[1] Stat

A Day in the Life of a Child at Women’s Center & Shelter

“Mom seems really upset lately. I asked her what was wrong, and she didn’t answer me. She used to always greet me with a smile when I got back from school, which I never see anymore. I think she’s afraid of Dad; he always gets really angry when he’s around her. They always tell me to go up to my room but I can hear the yelling from there. Mom never seems to yell back and just listens. I want to ask and know what’s wrong, but Mom would never tell me. It’s hard to fall asleep sometimes; usually I’m worried that Mom is sad. Being at home makes me sad too, because I’m scared of all the yelling. I want to help Mom, but have no idea what to do.”

Domestic violence affects children, too. At Women’s Center & Shelter, the goal of our Children’s Program is to help children feel safe and explore their feelings in a positive environment. While the mothers are discussing housing, employment, and other pressing concerns, children are able to feel safe and cared for. The Program has many activities that promote physical, emotional, interpersonal, and social wellness for each child, all while giving them the  support they need to cope with trauma and heal in a steady and positive manner. Here at WC&S, we help children all the way from birth up to and including age seventeen (for young men). What are the different types of support we offer for the children?

WC&S Children's ProgramEmotional support

Children talking about the way they feel is instrumental in the recovery and moving forward from witnessing domestic abuse. Our Child Advocates provide daily check-ins with the children so they’re able to express how they’re feeling and receive the help and support they need. The children also receive information about domestic violence; however, all of the information is age-appropriate and provided to the children only at the right time. If extra counseling is needed, the children are referred to counseling resources to help them cope with their emotions. Some types of therapy we provide here at WC&S are music and writing therapy.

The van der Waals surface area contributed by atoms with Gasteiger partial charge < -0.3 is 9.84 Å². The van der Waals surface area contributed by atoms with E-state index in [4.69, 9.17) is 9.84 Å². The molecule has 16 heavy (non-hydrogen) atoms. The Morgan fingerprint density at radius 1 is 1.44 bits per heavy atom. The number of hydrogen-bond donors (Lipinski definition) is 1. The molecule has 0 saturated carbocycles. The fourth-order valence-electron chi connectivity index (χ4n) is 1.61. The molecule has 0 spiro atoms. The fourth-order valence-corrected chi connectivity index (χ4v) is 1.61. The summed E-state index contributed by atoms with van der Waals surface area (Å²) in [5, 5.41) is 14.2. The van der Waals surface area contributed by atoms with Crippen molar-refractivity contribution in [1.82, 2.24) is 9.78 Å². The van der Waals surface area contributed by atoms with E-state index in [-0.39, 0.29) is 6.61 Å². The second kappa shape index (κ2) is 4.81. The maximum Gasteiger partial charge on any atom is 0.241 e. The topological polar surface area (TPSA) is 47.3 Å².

Academic support

On-site programming is offered before and after school through the Homeless Children’s Education Fund, to help make sure kids are performing to the best of their abilities. There is access to tutoring, reading programs, a Computer Learning Center at WC&S. We also offer a library full of books and school supplies for those who need them!

Interpersonal and Social support

To help the children socialize, have fun, and just be kids, we offer field trips and summer camps, letting kids build connections and friendships. In August, we host our annual Children’s Festival, as well as ongoing events scheduled with our partner organizations such as Lab Rats, Carnegie Museum, the Dreaming Pillow Project, and Beverly’s Birthdays. Volunteers at WC&S often host children’s parties, with games, arts and crafts, treats, and activities. Many of the activities include celebrating cultural diversity, which allows the children to recognize and embrace their diverse backgrounds!

Advocacy and Referrals

Many of our community partners allow for connections to medications, clothing, prescription eyeglasses, and other necessities. We offer contact with school advocacy services, and facilitate school enrollment and transportation. We also provide access to a pediatrician and dentist for children staying in Emergency Shelter.

“Mom seems so much happier now. There is no more yelling, so I can finally get a good night’s sleep. I saw her smile for the first time in forever; I missed her being happy. I was finally able to talk to someone and tell them how the entire situation at home made me feel. They understood how scary it was and taught me ways to make myself feel better. I still get to do all of my schoolwork, and get help from people when my homework is too hard. I have met some other kids here, and look forward to the fun field trips we get to go on together! Most importantly, I feel safe here at the Shelter, as does Mom, and we don’t have to live in fear anymore!”